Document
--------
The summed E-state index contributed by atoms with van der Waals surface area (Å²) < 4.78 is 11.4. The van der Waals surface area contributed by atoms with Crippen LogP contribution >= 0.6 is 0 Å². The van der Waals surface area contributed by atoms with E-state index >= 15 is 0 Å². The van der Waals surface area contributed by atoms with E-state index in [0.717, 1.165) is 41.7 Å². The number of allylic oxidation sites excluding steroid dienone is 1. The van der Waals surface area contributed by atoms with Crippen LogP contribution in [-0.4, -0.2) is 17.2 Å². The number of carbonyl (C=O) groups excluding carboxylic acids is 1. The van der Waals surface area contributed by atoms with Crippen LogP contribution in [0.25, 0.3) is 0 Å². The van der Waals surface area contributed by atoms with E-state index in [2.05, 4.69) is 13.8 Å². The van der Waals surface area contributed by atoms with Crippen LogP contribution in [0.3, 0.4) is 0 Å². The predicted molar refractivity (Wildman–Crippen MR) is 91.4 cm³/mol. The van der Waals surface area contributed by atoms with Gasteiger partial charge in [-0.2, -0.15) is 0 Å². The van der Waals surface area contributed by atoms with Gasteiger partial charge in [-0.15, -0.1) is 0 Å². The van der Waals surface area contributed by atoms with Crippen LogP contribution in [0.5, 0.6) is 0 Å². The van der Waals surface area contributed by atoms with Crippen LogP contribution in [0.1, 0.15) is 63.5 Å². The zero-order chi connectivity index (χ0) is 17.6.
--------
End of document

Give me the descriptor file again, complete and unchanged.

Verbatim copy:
The summed E-state index contributed by atoms with van der Waals surface area (Å²) < 4.78 is 11.4. The van der Waals surface area contributed by atoms with Crippen LogP contribution >= 0.6 is 0 Å². The van der Waals surface area contributed by atoms with E-state index >= 15 is 0 Å². The van der Waals surface area contributed by atoms with E-state index in [0.717, 1.165) is 41.7 Å². The number of allylic oxidation sites excluding steroid dienone is 1. The van der Waals surface area contributed by atoms with Crippen LogP contribution in [-0.4, -0.2) is 17.2 Å². The number of carbonyl (C=O) groups excluding carboxylic acids is 1. The van der Waals surface area contributed by atoms with Crippen LogP contribution in [0.25, 0.3) is 0 Å². The van der Waals surface area contributed by atoms with E-state index in [2.05, 4.69) is 13.8 Å². The van der Waals surface area contributed by atoms with Crippen LogP contribution in [0.3, 0.4) is 0 Å². The predicted molar refractivity (Wildman–Crippen MR) is 91.4 cm³/mol. The van der Waals surface area contributed by atoms with Gasteiger partial charge in [-0.2, -0.15) is 0 Å². The van der Waals surface area contributed by atoms with Gasteiger partial charge in [-0.15, -0.1) is 0 Å². The van der Waals surface area contributed by atoms with Crippen LogP contribution in [0.5, 0.6) is 0 Å². The van der Waals surface area contributed by atoms with Crippen LogP contribution in [0.1, 0.15) is 63.5 Å². The zero-order chi connectivity index (χ0) is 17.6.